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Goji berry, Cherry Juice and More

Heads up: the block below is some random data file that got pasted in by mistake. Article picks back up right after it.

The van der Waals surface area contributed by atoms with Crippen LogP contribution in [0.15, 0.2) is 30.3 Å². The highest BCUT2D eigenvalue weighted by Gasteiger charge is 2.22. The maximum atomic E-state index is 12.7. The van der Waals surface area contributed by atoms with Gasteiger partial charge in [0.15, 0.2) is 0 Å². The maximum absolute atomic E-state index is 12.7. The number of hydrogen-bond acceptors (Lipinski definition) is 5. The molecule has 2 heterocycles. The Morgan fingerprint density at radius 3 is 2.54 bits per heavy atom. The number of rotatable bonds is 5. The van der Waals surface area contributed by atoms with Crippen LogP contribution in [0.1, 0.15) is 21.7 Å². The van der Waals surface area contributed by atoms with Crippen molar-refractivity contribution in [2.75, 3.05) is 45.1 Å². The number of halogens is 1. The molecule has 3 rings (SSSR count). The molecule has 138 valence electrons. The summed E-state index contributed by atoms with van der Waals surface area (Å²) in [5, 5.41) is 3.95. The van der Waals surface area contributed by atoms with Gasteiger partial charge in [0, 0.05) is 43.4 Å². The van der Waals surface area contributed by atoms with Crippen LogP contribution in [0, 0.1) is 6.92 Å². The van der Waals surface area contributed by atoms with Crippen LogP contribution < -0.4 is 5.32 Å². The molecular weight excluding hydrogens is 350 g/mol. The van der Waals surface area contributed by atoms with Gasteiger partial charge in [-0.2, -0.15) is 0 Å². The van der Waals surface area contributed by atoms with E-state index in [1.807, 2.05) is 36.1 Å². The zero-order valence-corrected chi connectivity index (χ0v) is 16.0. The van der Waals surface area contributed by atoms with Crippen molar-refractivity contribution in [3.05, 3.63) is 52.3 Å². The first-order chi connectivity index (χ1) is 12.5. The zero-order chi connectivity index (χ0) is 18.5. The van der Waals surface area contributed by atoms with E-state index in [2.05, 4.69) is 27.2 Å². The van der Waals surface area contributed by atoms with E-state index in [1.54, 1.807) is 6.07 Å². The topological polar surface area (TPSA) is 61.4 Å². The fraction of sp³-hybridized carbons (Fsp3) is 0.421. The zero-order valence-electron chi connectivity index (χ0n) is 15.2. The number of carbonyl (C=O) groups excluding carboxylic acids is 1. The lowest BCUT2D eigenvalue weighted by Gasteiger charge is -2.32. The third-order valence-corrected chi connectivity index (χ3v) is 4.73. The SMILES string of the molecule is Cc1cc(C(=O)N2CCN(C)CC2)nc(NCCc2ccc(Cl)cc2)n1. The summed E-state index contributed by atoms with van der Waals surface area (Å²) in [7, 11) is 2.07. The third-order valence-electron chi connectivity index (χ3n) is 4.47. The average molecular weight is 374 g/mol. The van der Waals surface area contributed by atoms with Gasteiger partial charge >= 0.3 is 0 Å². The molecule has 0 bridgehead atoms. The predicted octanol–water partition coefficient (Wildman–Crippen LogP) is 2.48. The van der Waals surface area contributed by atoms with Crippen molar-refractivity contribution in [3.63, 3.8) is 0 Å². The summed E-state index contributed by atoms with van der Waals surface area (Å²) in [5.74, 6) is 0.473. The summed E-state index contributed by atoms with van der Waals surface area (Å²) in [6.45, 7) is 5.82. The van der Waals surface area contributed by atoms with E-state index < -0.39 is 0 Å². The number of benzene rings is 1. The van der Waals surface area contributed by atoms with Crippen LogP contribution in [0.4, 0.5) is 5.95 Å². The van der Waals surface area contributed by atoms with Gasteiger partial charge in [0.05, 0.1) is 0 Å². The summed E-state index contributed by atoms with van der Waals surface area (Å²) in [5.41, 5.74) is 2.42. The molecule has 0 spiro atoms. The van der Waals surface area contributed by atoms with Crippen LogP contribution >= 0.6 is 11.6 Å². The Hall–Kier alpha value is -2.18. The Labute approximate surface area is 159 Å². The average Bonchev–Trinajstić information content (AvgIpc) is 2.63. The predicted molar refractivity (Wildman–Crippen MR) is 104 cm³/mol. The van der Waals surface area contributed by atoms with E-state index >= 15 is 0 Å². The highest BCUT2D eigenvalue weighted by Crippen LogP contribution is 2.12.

Cherry Juice and Goji Berries While the Goji berry is not grown in the United States, like the tart cherry and cherry juice, it packed with powerful antioxidant. In this post, I want to share some of the benefits of this Himalayan-grown fruit. Even though we don't offer Goji berry products, it's out mission to share information on the natural health benefits of fruits and berries including tart cherry juice, dried cherries, Goji berries and more Rated among the most healthful berries in the world, the goji berries are also the most versatile. If you decide to have them in your diet, then there are several ways for you to do so. Consuming these berries is interesting, and also exciting because of their vibrant colors and a very unique taste. Coming right from the Himalayas, the goji berry has been ruling the health foods industry in the west for over a century now, much before the acai and the maqui from nearby South America became popular. It is the inherent goodness of the goji berry and its exemplary taste that has put it on this top pedestal. Secret of Asian Longevity Goji berries have been popular in the western part of the world for quite some time now. Right now, there is a sprawling health industry around them found in the online world, with a lot of material published about it already. It is very easy to incorporate the goji berry in the diet; there are many different ways in which you can do so. Goji Berries—What Are They? The goji berry is a native berry of several parts of Asia that include China, Tibet, the northern parts of India and Japan. Goji is actually not a single berry, but a common name given to several closely resembling berries. Mainly, the two varieties of boxthorn, i.e. the Lycium barbarum and the Lycium chinense are commonly referred to when goji berry is mentioned. Unlike the acai and maqui, the goji berry is a hardier species and hence is found in more parts of the world than the acai. Based on the region from where they are originated, goji can be called as Himalayan goji and Tibetan goji. These are the names by which the health industry has made the goji berry popular in the western world. Its popular English name is wolfberry, though there is no connection between it and wolves in any way. The goji berry is known for its highly luscious red colored fruit, which enhances its visual appeal. It has a number of tiny seeds in it, which can number up to 60 in a single berry. It can be preserved in dried form for long periods. When the goji berry is dried, it acquires a taste and flavor that resemble that of a nut. Even the leaves and shoots of the goji berry aren’t a waste. They are consumed by the local people in their usual diet, as a leaf vegetable. Currently, methods are on to produce better varieties of wines from the goji berry; some varieties are already existent. Goji Berries—Traditional Roots The most native region of the goji berry lies deep in the Himalayas, where it was used by local people. The people of the Himalayas, which mostly makes up the Tibetan region at present, passed on this knowledge to people from China and India, who then cultivated the prized berry in their own lands. Acclimatization of the berry gave rise to variations and the goji berry became a more diverse fruit. In ancient times, the goji berry was a prime ingredient of native medicine, especially Chinese medicine. It wended its way into other herbal medicinal streams of Asia as time passed on. Today, after around 2,000 years of native popularity, the goji berries have spread out all over the world and are acclaimed for their various medicinal properties. By 2011, goji berries have notched up a multibillion dollar market all over the world. The main spurt in the worldwide publicity of the goji berries came through the endorsement of one Li Qing Yuen, a Chinese man who lived for 256 years, eventually dying in 1933. This person was a herbalist and he cited goji berries as one of the reasons for his longevity apart from exercise and a very healthy diet. It is important to note that Li Qing Yuen was energetic and at the peak of his health almost throughout his extraordinarily long life. A traditional Chinese medicine consists of preparing a tea using the leaves of the goji berry. This tea, which is still a popular home remedy in China for bacterial and fungal infections, is now marketed all over the world.
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